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I started the New Year 2019, with goals — you know, the usual. Get in shape, eat better, exercise, and purge all the junk. By junk, I mean discarding old business info, tax returns, and loads of saved memorabilia. There is the dilemma. I have boxes and bags and volumes of family photos. I have the physical snapshots of a life. Mine. It will take time to sort through, and I am wondering how others deal with purging, organizing and passing on a lifetime of assorted collections?
I was looking at the photos I do have on display in my house. There’s my dad as an MP at a check post in occupied Japan. There’s two of my Uncle Al as a soldier before the ruins of a bombed out Germany. My aunt said my relatives went in later — they were young, when the war was wrapping up, as part of the rescue teams. My Uncle Bo was deployed to Italy during the reign of Mussolini – no pictures.
My much older cousin passed 19 months ago. My other cousin (her sister) and I speak regularly by phone now. Her voice has that melodic sound to me that is distinctive of a sweet memory — of a relative from childhood who when you hear it, reminds you of your heritage, your history. I love talking to her. Yet in our conversations, she tells me of things I did not know — disturbing things.
She tells me of a grandfather ( I never knew him) who was very abusive. He abused my grandmother and raised sons who were abusive. I don’t remember my dad as anything but loving, but I believe her. The grandfather emigrated from the Ukraine, where both Russia and the Nazis created hell on earth, and they had to escape while leaving everything. I cannot judge. My aunt, my dad’s only sister who became my guardian, was raised by this man. She had a philandering husband to boot but went on to marry a good man — an uncle who doted on me like a second father. He played ball for the Yankees and the Cubs, and she got to travel, and get away from the hellhole of her former life.
She chose to take me in and my dad, when he divorced, and eventually my sister, out of love. The Catholic Church refused to see her 12-month abusive first marriage as a reason for annulment and to recognize her second marriage. My uncle, a faithful Catholic went to Mass every week. But my aunt’s heart was broken toward the church and rejected Catholicism. Even so, she taught me to pray at three, and to tie my shoes, and kept a vigil at my bed when I had bronchitis. She held my hand as she led me to my first day at kindergarten, and I never knew the abuse she lived with from a harsh father. I had a wonderful dad who gave us everything, including love. She took care of four brothers when my grandmother could not function.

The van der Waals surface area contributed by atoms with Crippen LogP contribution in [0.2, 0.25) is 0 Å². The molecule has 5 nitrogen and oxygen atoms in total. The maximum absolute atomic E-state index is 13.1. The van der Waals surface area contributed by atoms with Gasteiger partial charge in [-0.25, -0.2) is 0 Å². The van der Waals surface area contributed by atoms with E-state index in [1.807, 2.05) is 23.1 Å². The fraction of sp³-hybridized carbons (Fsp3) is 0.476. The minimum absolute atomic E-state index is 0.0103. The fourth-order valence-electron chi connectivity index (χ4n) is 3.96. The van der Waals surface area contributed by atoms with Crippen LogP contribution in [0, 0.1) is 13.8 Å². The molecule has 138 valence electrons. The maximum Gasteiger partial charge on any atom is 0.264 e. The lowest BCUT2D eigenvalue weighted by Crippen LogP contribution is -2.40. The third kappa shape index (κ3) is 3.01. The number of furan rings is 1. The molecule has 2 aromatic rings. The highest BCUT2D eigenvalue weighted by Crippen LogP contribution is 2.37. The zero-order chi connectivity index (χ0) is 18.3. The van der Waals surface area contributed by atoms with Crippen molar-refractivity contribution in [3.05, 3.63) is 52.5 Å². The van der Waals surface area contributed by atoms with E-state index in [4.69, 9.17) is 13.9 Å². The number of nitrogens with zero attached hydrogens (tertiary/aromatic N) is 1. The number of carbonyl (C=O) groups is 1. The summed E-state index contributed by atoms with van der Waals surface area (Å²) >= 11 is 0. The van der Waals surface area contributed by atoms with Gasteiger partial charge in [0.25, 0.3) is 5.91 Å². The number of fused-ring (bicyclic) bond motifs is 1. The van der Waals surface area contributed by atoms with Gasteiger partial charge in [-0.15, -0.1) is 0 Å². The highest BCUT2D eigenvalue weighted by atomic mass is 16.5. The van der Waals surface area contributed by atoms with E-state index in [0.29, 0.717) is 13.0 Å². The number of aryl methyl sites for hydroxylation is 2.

Our history is one of hardship and love. It’s also one of a better life in America. My birth mother’s family fled Poland, and she and her siblings were dropped off at an orphanage. She had a rough life and had no parenting skills. I think it was a brief marriage, but there was no abortion — my sister and I are here, we got to live, because family members took us in and cared for us.
It’s funny the things you remember – my aunt sang a lot, and she listened to the polka station in Pittsburgh. I would cringe and crank up Led Zeppelin. It was kin to her Polish and Ukrainian music, so when I hear it, I think of her, and her sacrifice for me. My husband will even find the Molly B – Polka Party channel and turn it for me and we watch it together, and he plays hard rock guitar!
She taught me to cook all the traditional foods, stuffed cabbage, pierogis, thumbprint cookies and rugelach at Christmas and Easter. She still honored all the Catholic holidays. I could not go outside and had to play indoors quietly on Good Friday until 3 PM. We had fish on Fridays. She taught my sister and me how to run a household on a shoestring — she was frugal. They lived through the Great Depression and WWII. She could make a delicious soup out of leftovers, a cake with no flour, and made recycling popular before there ever was the word. I never felt like we were deprived. Christmas was magical. I got fruit and nuts and small candies in my stocking like she did.
I also think about the history of my two families who fled communism, who fought against fascism and the Nazis, and lived to tell about it. Like many immigrants who started with nothing, they came by way of Ellis Island, the Statue of Liberty, and held their faith, family and the good parts of their lives together to pass on to their children, and nieces and nephews.
When I start to sort through the pictures that I want to send to my niece and nephew, and others, I know I will be flooded with emotions – of thanks from the sacrifice they made for me. America was never and will never be socialist, or worse. Those that come from countries where they promise equality for all and the government is everything know better, and they’re trying to tell America. The remains of the Greatest Generation are leaving this world. New generations will make their mark. But has good and evil really changed that much?
Are you passing along more than pictures? How about history, family stories, diaries and journals, faith and struggles that produced who we are today? It’s never been more important.